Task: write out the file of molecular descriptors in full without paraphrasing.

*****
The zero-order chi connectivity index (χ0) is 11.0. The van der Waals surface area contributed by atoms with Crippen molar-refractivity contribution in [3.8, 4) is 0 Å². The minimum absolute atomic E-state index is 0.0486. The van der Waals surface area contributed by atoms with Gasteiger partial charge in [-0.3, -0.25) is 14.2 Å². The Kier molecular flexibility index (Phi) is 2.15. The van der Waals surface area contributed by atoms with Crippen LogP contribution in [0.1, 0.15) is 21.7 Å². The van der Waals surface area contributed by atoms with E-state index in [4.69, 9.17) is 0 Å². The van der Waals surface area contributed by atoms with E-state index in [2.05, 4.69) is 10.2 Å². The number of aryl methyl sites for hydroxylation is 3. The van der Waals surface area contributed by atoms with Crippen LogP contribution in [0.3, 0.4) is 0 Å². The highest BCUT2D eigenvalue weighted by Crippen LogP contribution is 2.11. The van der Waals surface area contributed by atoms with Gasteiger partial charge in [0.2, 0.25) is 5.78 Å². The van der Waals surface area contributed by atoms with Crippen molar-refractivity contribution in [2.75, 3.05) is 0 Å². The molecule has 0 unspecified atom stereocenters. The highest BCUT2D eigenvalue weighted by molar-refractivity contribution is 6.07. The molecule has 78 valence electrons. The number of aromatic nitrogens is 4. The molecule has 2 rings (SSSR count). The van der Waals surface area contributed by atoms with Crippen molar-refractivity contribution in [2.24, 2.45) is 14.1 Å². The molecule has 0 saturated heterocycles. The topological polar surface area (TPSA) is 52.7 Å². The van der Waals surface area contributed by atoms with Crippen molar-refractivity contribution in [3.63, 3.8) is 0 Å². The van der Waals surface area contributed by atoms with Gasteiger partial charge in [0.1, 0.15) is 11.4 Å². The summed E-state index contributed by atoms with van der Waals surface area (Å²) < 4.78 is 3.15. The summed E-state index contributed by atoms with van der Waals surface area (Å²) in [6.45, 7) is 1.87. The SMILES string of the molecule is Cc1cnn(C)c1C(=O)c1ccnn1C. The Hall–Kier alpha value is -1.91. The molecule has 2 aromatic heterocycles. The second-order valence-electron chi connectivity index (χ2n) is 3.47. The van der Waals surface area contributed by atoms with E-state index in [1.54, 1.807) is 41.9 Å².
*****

The zero-order chi connectivity index (χ0) is 11.0. The van der Waals surface area contributed by atoms with Crippen molar-refractivity contribution in [3.8, 4) is 0 Å². The minimum absolute atomic E-state index is 0.0486. The van der Waals surface area contributed by atoms with Gasteiger partial charge in [-0.3, -0.25) is 14.2 Å². The Kier molecular flexibility index (Phi) is 2.15. The van der Waals surface area contributed by atoms with Crippen LogP contribution in [0.1, 0.15) is 21.7 Å². The van der Waals surface area contributed by atoms with E-state index in [4.69, 9.17) is 0 Å². The van der Waals surface area contributed by atoms with E-state index in [2.05, 4.69) is 10.2 Å². The number of aryl methyl sites for hydroxylation is 3. The van der Waals surface area contributed by atoms with Crippen LogP contribution in [0.3, 0.4) is 0 Å². The highest BCUT2D eigenvalue weighted by Crippen LogP contribution is 2.11. The van der Waals surface area contributed by atoms with Gasteiger partial charge in [0.2, 0.25) is 5.78 Å². The van der Waals surface area contributed by atoms with Crippen molar-refractivity contribution in [2.75, 3.05) is 0 Å². The molecule has 0 unspecified atom stereocenters. The highest BCUT2D eigenvalue weighted by molar-refractivity contribution is 6.07. The molecule has 78 valence electrons. The number of aromatic nitrogens is 4. The molecule has 2 rings (SSSR count). The van der Waals surface area contributed by atoms with Crippen molar-refractivity contribution in [2.24, 2.45) is 14.1 Å². The molecule has 0 saturated heterocycles. The topological polar surface area (TPSA) is 52.7 Å². The van der Waals surface area contributed by atoms with Crippen molar-refractivity contribution in [3.63, 3.8) is 0 Å². The van der Waals surface area contributed by atoms with Gasteiger partial charge in [0.1, 0.15) is 11.4 Å². The summed E-state index contributed by atoms with van der Waals surface area (Å²) < 4.78 is 3.15. The summed E-state index contributed by atoms with van der Waals surface area (Å²) in [6.45, 7) is 1.87. The SMILES string of the molecule is Cc1cnn(C)c1C(=O)c1ccnn1C. The Hall–Kier alpha value is -1.91. The molecule has 2 aromatic heterocycles. The second-order valence-electron chi connectivity index (χ2n) is 3.47. The van der Waals surface area contributed by atoms with E-state index in [1.54, 1.807) is 41.9 Å².